should be represented.
Each strategy has its appropriate application for specific scenarios (the reader is advised to review
research methodology textbooks for detailed information on each sampling procedure). Selection bias
can occur when failing to implement a selected sampling procedure properly. The resulting non-
representative sample may exhibit disproportionate numbers of participants sharing characteristics (ex.
race, gender, age, geographic) that could interact with main effect variables (Skodol, Bender, 2003;
Robinson, Woerner, Pollak, Lerner, 1996; Maynard, Selker, Beshansky, Griffith, Schmid, Califf,
4. D’Agostino, Laks, Lee, Wagner, 1995; Fourcroy, 1994; Gurwitz, Col, Avorn, 1992). Use of homogenous
samples in clinical trials may limit the ability of researchers to generalize findings to a broader population
(Sharpe, 2002; Dowd, Recker, Heaney, 2000; Johnson, 1990). The issues of sampling procedures apply
to both quantitative and qualitative research areas.
Savenye and Robinson (2004) contrast this approach with qualitative researchers’ tendency to interpret
results of an investigation or draw conclusions based on specific details of a particular study, rather than
in terms of generalizability to other situations and settings. While findings from a case study cannot be
generalized, this data may be used to develop research questions later to be investigated in an
experiment (Savenye, Robinson, 2004).
Selection of Proper Instrument
Potential for compromising data integrity also exists in the selection of instruments to measure targeted
data. Typically, researchers are familiar with the range of instruments that are conventionally used in a
specialized field of study. Challenges occur when researchers fail to keep abreast of critiques of existing
instruments or diagnostic tests (Goehring, Perrier, Morabia, 2004; Walter, Irwig, Glasziou, 1999; Khan,
Khan, Nwosu, Arnott, Chien, 1999). Furthermore, researchers may be:
 unaware of the development of more refined instruments
 use instruments that have not been field-tested, calibrated, validated or measured for reliability
 apply instruments to populations for which they were not originally intended
Questions that should be addressed in the selection of instruments include:
1. How was data collected in the past?
2. Is (are) the instrument(s) appropriate for the type of data sought?
3. Will the instrument(s) be adequate to collect all necessary data to the degree needed?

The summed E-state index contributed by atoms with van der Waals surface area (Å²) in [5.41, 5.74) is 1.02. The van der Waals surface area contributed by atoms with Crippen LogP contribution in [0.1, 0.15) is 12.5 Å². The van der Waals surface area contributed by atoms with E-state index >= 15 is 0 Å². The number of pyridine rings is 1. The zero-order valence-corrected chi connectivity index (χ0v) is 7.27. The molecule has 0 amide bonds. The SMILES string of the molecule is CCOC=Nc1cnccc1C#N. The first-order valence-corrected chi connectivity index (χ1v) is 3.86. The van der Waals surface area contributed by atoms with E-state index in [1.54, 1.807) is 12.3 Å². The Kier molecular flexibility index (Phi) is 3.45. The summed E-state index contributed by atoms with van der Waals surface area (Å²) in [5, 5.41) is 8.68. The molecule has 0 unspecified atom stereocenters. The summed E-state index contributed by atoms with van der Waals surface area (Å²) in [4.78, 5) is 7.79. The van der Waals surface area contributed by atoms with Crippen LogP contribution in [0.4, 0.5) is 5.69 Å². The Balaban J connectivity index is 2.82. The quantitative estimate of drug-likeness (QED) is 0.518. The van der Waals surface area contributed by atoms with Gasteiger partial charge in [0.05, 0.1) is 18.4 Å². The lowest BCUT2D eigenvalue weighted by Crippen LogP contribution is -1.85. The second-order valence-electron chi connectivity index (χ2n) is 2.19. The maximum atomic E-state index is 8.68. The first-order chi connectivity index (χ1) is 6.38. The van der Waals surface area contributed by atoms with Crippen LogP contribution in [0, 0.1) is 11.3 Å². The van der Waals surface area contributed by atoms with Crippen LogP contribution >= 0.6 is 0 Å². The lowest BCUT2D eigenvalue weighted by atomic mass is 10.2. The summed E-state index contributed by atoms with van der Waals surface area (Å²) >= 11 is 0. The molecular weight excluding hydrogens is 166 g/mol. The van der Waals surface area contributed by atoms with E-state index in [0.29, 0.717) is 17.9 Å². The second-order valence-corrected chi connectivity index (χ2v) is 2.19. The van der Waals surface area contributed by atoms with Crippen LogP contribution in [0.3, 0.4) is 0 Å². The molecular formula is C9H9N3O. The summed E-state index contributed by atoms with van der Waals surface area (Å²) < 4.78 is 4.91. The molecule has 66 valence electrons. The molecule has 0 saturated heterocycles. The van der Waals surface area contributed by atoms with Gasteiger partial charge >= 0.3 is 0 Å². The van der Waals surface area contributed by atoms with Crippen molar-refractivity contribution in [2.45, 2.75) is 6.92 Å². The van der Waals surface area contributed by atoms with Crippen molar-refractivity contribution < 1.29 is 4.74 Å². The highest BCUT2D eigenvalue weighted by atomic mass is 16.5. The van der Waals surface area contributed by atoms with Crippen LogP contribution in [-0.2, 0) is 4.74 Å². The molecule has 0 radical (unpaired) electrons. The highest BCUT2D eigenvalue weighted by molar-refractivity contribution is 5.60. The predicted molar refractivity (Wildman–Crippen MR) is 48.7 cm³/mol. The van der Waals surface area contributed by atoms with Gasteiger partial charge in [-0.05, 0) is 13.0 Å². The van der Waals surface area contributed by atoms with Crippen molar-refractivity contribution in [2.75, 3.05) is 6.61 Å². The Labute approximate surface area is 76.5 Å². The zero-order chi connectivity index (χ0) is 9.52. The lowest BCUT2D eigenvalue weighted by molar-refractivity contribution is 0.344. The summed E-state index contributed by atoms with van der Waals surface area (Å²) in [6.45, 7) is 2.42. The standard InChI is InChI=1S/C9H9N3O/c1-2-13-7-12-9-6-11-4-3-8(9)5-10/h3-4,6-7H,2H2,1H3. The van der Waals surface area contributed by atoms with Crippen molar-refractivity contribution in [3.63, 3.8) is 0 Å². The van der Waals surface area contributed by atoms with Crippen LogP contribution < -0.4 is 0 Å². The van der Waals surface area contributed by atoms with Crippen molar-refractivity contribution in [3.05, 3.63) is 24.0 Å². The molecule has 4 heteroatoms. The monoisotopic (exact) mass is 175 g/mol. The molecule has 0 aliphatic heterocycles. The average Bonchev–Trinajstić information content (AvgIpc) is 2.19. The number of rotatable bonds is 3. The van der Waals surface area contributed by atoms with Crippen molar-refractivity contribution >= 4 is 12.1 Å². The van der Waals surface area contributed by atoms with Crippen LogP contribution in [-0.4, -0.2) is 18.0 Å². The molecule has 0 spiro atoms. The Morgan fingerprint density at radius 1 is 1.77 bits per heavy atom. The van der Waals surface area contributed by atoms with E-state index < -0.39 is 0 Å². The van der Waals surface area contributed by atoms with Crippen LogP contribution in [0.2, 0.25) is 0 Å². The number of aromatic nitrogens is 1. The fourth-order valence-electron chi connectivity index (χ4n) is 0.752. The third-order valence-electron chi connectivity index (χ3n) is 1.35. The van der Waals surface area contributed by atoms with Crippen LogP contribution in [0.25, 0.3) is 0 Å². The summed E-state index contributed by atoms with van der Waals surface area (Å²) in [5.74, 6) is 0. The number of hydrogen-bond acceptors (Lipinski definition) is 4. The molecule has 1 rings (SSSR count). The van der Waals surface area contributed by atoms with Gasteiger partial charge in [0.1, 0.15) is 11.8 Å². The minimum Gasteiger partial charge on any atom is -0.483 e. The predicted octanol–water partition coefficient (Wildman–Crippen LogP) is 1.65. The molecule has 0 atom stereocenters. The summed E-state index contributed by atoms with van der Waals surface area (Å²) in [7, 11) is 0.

4. Is the instrument current, properly field-tested, calibrated, validated, and reliable?
5. Is the instrument appropriate for using in collecting data from a different source than originally
intended? Should the instrument be modified?
Attention to the data selection process is crucial in supporting the research steps that follow. Despite
efforts to maintain strict adherence to data collection protocols, selection of fitting statistical analyses,
accurate data reporting, and an unbiased write-up, scientific findings will have questionable value if the
data selection process is flawed.
Dowd, R., Recker, R.R., Heaney, R.P. (2000). Study subjects and ordinary patients. Osteoporos Int.
Fourcroy, J.L. (1994). Women and the development of drugs: why can’t a women be more like a man?
Ann N Y Acad Sci, 736:174-95.
Goehring, C., Perrier, A., Morabia, A. (2004). Spectrum Bias: a quantitative and graphical analysis of the
variability of medical diagnostic test performance. Statistics in Medicine, 23(1):125-35.
Gurwitz,J.H., Col. N.F., Avorn, J. (1992). The exclusion of the elderly and women from clinical trials I
acute myocardial infarction. JAMA, 268(11): 1417-22.
Hartt, J., Waller, G. (2002). Child abuse, dissociation, and core beliefs in bulimic disorders. Child Abuse
Negl. 26(9): 923-38.
5. Kahn, K.S, Khan, S.F, Nwosu, C.R, Arnott, N, Chien, P.F.(1999). Misleading authors’ inferences in
obstetric diagnostic test literature. American Journal of Obstetrics and Gynaecology., 181(1`), 112-5.
Maynard, C., Selker, H.P., Beshansky, J.R.., Griffith, J.L., Schmid, C.H., Califf, R.M., D’Agostino, R.B.,
Laks, M.M., Lee, K.L., Wagner, G.S., : et al. (1995). The exclusions of women from clinical trials of
thrombolytic therapy: implications for developing the thrombolytic predictive instrument database. Med
Decis Making (Medical Decision making: an international journal of the Society for Medical Decision
Making), 15(1): 38-43.
Robinson, D., Woerner, M.G., Pollack, S., Lerner, G. (1996). Subject selection bias in clinical: data from a
multicenter schizophrenia treatment center. Journal of Clinical Psychopharmacology, 16(2): 170-6.
Sharpe, N. (2002). Clinical trials and the real world: selection bias and generalisability of trial results.
Cardiovascular Drugs and Therapy, 16(1): 75-7.
Walter, S.D., Irwig, L., Glasziou, P.P. (1999). Meta-analysis of diagnostic tests with imperfect reference
standards. J Clin Epidemiol., 52(10): 943-51.
Whitney, C.W., Lind, B.K., Wahl, P.W. (1998). Quality assurance and quality control in longitudinal
studies. Epidemiologic Reviews, 20(1): 71-80.
6. Data collection is the process of gathering and measuring information on variables of interest, in